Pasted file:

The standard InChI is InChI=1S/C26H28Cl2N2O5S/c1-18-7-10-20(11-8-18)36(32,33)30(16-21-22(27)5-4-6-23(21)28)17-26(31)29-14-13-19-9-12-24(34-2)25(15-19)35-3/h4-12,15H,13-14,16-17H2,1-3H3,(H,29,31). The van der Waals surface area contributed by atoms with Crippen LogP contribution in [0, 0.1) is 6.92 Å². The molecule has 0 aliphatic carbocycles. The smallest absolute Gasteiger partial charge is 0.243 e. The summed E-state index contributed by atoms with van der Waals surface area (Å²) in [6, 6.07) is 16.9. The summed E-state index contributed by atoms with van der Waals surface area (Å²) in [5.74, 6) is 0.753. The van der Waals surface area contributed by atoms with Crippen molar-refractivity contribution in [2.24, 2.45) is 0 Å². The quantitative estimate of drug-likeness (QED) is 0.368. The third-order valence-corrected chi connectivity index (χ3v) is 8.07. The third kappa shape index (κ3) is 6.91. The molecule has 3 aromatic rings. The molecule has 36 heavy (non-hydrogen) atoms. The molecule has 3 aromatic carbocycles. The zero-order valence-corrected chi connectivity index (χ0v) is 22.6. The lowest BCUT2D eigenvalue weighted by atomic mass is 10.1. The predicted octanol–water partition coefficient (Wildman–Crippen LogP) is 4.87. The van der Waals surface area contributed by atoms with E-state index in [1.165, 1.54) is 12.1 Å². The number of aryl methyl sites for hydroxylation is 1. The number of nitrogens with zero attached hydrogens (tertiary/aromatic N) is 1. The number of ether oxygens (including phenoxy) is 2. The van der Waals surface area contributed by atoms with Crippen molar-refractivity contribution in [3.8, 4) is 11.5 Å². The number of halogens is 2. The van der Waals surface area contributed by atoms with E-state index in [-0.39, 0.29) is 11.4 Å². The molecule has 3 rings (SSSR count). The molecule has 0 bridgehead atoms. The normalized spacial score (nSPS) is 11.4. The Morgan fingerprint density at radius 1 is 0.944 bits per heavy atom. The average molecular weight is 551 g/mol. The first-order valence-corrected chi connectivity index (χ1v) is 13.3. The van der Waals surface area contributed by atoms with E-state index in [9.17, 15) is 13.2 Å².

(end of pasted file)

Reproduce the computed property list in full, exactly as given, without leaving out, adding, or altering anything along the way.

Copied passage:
The standard InChI is InChI=1S/C26H28Cl2N2O5S/c1-18-7-10-20(11-8-18)36(32,33)30(16-21-22(27)5-4-6-23(21)28)17-26(31)29-14-13-19-9-12-24(34-2)25(15-19)35-3/h4-12,15H,13-14,16-17H2,1-3H3,(H,29,31). The van der Waals surface area contributed by atoms with Crippen LogP contribution in [0, 0.1) is 6.92 Å². The molecule has 0 aliphatic carbocycles. The smallest absolute Gasteiger partial charge is 0.243 e. The summed E-state index contributed by atoms with van der Waals surface area (Å²) in [6, 6.07) is 16.9. The summed E-state index contributed by atoms with van der Waals surface area (Å²) in [5.74, 6) is 0.753. The van der Waals surface area contributed by atoms with Crippen molar-refractivity contribution in [2.24, 2.45) is 0 Å². The quantitative estimate of drug-likeness (QED) is 0.368. The third-order valence-corrected chi connectivity index (χ3v) is 8.07. The third kappa shape index (κ3) is 6.91. The molecule has 3 aromatic rings. The molecule has 36 heavy (non-hydrogen) atoms. The molecule has 3 aromatic carbocycles. The zero-order valence-corrected chi connectivity index (χ0v) is 22.6. The lowest BCUT2D eigenvalue weighted by atomic mass is 10.1. The predicted octanol–water partition coefficient (Wildman–Crippen LogP) is 4.87. The van der Waals surface area contributed by atoms with E-state index in [1.165, 1.54) is 12.1 Å². The number of aryl methyl sites for hydroxylation is 1. The number of nitrogens with zero attached hydrogens (tertiary/aromatic N) is 1. The number of ether oxygens (including phenoxy) is 2. The van der Waals surface area contributed by atoms with Crippen molar-refractivity contribution in [3.8, 4) is 11.5 Å². The number of halogens is 2. The van der Waals surface area contributed by atoms with E-state index in [-0.39, 0.29) is 11.4 Å². The molecule has 3 rings (SSSR count). The molecule has 0 bridgehead atoms. The normalized spacial score (nSPS) is 11.4. The Morgan fingerprint density at radius 1 is 0.944 bits per heavy atom. The average molecular weight is 551 g/mol. The first-order valence-corrected chi connectivity index (χ1v) is 13.3. The van der Waals surface area contributed by atoms with E-state index in [9.17, 15) is 13.2 Å².